Economy, Business And Markets

Russia, Iran in Major Pharma Deal

Russia, Iran in Major Pharma DealRussia, Iran in Major Pharma Deal

Cooperation between Russia and Iran in the pharmaceuticals sector is on the upswing. Recently, Petrovax Pharm, a leading Russian pharmaceuticals innovator, signed a deal with Iranian counterpart Arvin Biopharma LTD for the production of its influenza vaccine inside Iran.

Petrovax Pharm’s anti-influenza vaccine ‘Grippol Plus’ has attracted significant attention among Iranian physicians and pharmacists, and the country is now in the process of implementing a project on the localization of production technology for the vaccine, Russia’s state news agency Sputnik reported.

Arvin Biopharma Ltd. marketing director Ali Bamdad spoke to Sputnik about the appeal of the Russian drug, and offered details about the economics and investment requirements for the project.

Asked to comment on what attracted his company to the Petrovax Pharm’s anti-influenza vaccine, Bamdad noted that “a whole range of factors” was at play.

“For starters, the economic relations between Iran and Russia are very actively being developed and strengthened at present. We had offers from our Ministry of Health and other government agencies on more active cooperation with Russia.”

At the same time, he noted that the Russian-made vaccine’s innovative nature was also a significant factor. “The Russian drug is unique; we have not yet met with analogues to it… today, Grippol Plus is the most innovative and unique product [in its category].”

Grippol Plus includes vaccines against H1N1 and H3N2 strains associated with ‘swine flu’ along with polyoxidonium as an immunomodulator.

 Appeal of Technology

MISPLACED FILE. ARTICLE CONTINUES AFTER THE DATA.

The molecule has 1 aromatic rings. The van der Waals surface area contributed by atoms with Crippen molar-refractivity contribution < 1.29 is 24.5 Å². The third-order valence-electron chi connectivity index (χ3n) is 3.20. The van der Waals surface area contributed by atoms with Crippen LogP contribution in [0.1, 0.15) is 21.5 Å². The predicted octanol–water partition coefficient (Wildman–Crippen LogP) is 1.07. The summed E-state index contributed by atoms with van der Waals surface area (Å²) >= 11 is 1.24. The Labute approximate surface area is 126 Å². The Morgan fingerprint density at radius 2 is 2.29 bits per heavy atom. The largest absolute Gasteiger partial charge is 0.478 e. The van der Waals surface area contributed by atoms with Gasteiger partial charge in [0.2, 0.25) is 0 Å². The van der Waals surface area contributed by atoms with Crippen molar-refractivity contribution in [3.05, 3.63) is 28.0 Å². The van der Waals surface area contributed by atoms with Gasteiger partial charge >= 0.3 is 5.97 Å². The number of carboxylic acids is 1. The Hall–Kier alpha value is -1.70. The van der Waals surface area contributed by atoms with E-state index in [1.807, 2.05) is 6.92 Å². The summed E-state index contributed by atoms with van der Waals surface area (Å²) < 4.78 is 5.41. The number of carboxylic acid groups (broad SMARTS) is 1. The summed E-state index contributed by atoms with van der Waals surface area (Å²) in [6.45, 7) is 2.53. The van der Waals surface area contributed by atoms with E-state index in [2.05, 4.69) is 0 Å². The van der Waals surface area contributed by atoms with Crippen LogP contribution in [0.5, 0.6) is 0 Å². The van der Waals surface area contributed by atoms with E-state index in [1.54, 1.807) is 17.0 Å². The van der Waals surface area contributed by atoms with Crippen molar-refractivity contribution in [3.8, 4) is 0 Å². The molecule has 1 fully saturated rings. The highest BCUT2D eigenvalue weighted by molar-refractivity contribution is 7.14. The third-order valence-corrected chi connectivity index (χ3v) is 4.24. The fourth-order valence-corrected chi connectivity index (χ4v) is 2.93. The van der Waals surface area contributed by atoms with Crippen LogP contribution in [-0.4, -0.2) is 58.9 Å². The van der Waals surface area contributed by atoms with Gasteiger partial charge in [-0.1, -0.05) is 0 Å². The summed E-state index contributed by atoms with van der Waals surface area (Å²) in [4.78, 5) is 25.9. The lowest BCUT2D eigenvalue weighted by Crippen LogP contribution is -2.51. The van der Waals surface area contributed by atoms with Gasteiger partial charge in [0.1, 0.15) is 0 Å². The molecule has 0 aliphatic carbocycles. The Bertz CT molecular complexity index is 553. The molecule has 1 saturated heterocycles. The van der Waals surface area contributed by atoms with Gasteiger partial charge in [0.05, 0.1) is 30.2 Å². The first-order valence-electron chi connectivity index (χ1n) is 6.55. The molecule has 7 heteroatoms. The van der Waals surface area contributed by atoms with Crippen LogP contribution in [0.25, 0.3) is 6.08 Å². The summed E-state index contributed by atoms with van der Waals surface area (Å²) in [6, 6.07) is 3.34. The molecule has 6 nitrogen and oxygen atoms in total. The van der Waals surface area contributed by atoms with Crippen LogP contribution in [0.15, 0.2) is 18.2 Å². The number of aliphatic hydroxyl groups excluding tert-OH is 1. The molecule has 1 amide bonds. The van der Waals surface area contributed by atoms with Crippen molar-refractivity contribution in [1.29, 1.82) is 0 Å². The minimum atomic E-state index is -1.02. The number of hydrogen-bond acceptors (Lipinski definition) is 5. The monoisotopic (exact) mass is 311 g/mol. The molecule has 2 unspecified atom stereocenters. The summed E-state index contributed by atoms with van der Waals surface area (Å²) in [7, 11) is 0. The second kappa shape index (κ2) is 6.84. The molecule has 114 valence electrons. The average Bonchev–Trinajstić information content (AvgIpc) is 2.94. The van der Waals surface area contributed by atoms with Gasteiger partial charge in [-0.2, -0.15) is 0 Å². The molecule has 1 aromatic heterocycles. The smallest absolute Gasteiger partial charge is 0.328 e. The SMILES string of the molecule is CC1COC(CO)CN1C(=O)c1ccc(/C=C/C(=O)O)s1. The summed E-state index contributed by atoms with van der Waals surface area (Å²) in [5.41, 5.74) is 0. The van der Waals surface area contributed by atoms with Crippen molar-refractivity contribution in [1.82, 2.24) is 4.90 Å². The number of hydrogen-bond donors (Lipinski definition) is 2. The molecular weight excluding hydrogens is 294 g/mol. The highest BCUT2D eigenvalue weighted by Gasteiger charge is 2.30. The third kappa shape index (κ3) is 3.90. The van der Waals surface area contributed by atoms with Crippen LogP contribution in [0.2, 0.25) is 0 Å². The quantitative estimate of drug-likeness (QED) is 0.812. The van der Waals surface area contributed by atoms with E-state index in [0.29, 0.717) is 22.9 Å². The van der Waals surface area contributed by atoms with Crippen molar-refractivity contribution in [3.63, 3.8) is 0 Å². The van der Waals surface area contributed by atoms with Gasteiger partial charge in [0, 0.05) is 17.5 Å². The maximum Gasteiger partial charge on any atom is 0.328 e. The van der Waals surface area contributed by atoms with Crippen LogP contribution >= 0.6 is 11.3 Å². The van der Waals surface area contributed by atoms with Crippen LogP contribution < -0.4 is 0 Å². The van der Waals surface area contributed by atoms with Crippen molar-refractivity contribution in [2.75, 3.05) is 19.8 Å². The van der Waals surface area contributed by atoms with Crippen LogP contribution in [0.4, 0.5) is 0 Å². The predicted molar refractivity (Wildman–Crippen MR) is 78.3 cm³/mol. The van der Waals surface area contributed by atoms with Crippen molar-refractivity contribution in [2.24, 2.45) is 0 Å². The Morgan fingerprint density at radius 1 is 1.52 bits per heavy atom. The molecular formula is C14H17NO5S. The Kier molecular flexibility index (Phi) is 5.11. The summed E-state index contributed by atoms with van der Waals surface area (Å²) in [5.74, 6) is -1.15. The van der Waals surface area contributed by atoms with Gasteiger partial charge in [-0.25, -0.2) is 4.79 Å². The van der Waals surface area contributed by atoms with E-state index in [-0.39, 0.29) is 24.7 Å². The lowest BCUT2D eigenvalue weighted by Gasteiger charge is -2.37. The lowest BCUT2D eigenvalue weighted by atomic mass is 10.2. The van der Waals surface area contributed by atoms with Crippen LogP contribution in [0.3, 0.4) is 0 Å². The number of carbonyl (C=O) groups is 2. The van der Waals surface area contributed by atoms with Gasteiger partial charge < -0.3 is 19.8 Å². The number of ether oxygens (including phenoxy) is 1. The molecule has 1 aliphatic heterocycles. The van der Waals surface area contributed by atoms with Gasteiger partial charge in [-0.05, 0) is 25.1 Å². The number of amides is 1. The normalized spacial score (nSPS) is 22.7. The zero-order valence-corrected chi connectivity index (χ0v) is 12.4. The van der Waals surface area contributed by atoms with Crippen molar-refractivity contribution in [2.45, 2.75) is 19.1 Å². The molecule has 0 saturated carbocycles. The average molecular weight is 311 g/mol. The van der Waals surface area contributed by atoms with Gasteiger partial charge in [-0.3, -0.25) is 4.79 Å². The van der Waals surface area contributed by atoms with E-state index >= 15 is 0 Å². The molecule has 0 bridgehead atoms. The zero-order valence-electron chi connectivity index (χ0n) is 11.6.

“Iran is familiar with leading manufacturers from the United Kingdom and the United States. But I think that it was specifically the quality of the production technology producing Grippol Plus, and its use of the safe element polyoxidonium, which caused the heightened interest in the Russian vaccine among Iranian physicians.”

Moreover, he recalled that in 2013, “the American pharmaceutical giant Abbott tried to buy the drug, but the Russian government did not accept its offer. This came to our attention, and we decided to jump ahead of the Americans.”

As a result, Arvin Biopharma has concluded a three-year contract on the transfer of the production technology for the vaccine. In the course of the allotted timeframe, Iran will prepare the production base, master the technology, and thus gain the ability to produce the vaccine inside Iran independently.

Unable to give an exact dollar figure for the contract, owing to confidentiality agreements, the spokesman noted that during the course of the contract the two companies will require about $20 million to implement the project. The Iranian government is expected to assist Arvin Biopharma in attaining the necessary funds.